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Re: Review of new HTTPbis text for 303 See Other

From: Henrik Nordstrom <henrik@henriknordstrom.net>
Date: Fri, 17 Jul 2009 03:26:54 +0200
To: Pat Hayes <phayes@ihmc.us>
Cc: "www-tag@w3.org WG" <www-tag@w3.org>, Mark Nottingham <mnot@mnot.net>, "Ray Denenberg, Library of Congress" <rden@loc.gov>, Richard Cyganiak <richard@cyganiak.de>, Xiaoshu Wang <xiao@renci.org>, Jonathan Rees <jar@creativecommons.org>, HTTP Working Group <ietf-http-wg@w3.org>
Message-Id: <1247794014.25755.141.camel@localhost.localdomain>
tor 2009-07-16 klockan 06:42 -0500 skrev Pat Hayes:

> Alternatively, it may be (cf my recent message to Richard) that the  
> phrase "the requested resource" is **always** understood to refer to  
> the resource that the URI denotes, or is intended to denote, even when  
> this is not the resource that the URI resolves to.

It is.

HTTP does not care how servers resolve URIs and should not. Nor does
HTTP care about any meaning of URIs, just the existence of URIs and that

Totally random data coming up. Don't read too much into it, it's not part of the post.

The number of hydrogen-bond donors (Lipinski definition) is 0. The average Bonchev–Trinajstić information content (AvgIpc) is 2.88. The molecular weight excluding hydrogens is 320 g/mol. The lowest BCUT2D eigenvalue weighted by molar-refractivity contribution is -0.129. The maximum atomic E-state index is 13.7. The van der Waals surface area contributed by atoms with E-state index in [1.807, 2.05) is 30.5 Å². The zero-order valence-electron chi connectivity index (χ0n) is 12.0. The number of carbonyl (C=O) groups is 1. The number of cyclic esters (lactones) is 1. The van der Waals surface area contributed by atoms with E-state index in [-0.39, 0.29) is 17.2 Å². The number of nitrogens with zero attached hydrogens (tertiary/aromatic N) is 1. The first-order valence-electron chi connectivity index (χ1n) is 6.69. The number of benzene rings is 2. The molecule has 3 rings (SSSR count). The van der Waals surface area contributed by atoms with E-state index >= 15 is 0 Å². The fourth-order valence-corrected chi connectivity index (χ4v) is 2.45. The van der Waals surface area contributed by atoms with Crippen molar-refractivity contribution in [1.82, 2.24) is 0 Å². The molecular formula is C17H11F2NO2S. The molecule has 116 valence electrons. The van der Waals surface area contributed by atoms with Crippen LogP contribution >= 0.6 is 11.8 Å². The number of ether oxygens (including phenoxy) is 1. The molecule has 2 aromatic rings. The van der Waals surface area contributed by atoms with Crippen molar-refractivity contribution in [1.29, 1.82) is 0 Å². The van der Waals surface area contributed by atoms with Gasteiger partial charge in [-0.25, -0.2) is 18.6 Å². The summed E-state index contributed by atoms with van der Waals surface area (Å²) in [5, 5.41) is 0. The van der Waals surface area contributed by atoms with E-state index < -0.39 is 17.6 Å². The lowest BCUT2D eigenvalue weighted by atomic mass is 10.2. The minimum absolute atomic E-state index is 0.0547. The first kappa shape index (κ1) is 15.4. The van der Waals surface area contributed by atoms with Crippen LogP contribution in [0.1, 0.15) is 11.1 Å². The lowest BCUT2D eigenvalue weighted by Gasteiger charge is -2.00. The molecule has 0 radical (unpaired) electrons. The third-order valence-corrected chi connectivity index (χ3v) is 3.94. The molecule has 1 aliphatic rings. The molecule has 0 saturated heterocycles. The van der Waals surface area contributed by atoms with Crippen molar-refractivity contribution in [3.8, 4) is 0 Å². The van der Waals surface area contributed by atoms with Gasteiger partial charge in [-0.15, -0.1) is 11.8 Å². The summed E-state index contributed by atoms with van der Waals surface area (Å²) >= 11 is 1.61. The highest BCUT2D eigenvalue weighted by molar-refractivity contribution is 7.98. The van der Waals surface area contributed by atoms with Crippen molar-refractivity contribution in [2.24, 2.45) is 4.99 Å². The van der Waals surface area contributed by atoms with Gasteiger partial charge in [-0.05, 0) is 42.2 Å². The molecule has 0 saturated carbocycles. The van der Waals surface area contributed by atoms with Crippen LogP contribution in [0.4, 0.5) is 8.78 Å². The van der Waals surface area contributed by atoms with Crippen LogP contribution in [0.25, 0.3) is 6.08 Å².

the indicated servers map these to resources.

My reading of what you say above is that the URI resolves into a
resource on the server even if the URI isn't meant to resolve into that
resource, which at least to me doesn't make much sense. If this happens
then either the wrong URI was used, or the server-side resource mapping
is wrong (broken). Or perhaps you use a different meaning for resource
than intended by the HTTP protocol.

HTTP does intentionally not define any URI naming scheme or resolution
model on servers, just the syntax of how valid HTTP-URIs may be built.

The wording is meant to be read "for this specific Requested-URI", as is
any other property related to HTTP responses in general. Not in a global
sense, and bears no relation to any possibly related resources the
server may have available privately or published at other URI locations.
303 means that the server knows about the meaning of the requested URI
but DO NOT have a representation suitable to be sent in response to
requests for that specific URI, which includes matching the intended
meaning of that URI by whatever name scheme the server implements even
if the servers internal URI naming scheme resolver happens to find one
or more possibly related resources but of which none which actually
matches the servers intended meaning of the requested URI..

What makes a resource suitable to be sent or not in response to requests
for a given URI is outside of HTTP specifications and nothing HTTP cares
about. That's purely a server side implementation decision.

Received on Friday, 17 July 2009 01:28:55 UTC

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